By Michael McCarthy

On Monday the S&P/ASX 200 index broke out of its four-month trading range. In good news for investors, it traded up through the ceiling, meaning from a technical point of view, further gains are more likely. However, the challenge for investors is “what to buy?”.

Simplicity is a virtue in investing. The clearer a principle or proposition, the easier it is to determine its worth. This applies to many investing endeavours, from valuation to portfolio construction and beyond. One of the most straightforward approaches to buying stocks is to start by looking at sectors that are lower.

There are eleven official sectors of the Australian share market. Looking at the last four years, only two are nearer lows than highs, Telecommunication and Energy (Consumer Staples stock are around the midpoint).

The telco sector is suffering from NBNitis. This is characterised by delayed roll outs, margin pressure and under delivery. Naturally these are real investor concerns, but not everyone will lose from this nationally important infrastructure build.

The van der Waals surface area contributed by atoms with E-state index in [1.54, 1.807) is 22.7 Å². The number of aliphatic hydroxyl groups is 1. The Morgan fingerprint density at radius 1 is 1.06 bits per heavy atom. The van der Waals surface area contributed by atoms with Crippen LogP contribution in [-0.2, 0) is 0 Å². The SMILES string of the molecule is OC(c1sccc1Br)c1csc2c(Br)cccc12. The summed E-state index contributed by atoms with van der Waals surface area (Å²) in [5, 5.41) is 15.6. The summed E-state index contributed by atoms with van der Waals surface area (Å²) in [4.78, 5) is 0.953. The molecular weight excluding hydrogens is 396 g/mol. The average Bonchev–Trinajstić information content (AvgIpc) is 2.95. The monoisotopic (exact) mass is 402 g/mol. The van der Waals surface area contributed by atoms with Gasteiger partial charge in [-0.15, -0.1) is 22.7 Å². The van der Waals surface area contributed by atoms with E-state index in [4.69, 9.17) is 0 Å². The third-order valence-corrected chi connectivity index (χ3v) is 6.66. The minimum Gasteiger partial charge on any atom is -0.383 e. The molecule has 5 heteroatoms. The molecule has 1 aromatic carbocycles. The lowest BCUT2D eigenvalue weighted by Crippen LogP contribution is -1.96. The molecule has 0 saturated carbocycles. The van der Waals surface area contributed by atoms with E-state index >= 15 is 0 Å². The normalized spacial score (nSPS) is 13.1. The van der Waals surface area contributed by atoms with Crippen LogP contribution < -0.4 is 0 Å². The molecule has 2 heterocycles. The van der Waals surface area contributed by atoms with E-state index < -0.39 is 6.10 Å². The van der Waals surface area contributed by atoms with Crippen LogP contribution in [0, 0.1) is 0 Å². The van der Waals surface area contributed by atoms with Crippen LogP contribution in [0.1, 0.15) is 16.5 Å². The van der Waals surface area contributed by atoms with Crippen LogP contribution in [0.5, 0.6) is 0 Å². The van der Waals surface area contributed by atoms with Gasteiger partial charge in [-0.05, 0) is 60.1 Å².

The sector incumbent, Telstra (TLS), is also the most widely held stock in Australia. Its apparent lack of a growth strategy beyond the NBN roll out makes it, in my view, the most likely to lose market share, and therefore no bargain at the currently depressed share price. Others in the sector spark more interest.

TPG’s (TPM) ambitious mobile plans have analysts worried about the required capital commitment and its potential impact on cash flows. The construction of the NBN will also hurt its cable network revenues. On the other hand it has scale in its business but is still more agile than the sector gorilla. This combination of characteristics could make it a winner from the changing telco environment.

Importantly the market has trounced TPM’s share price. Taking a chance on the future was hard to justify at $12 a share. Below $5 per share it’s a much more interesting proposition.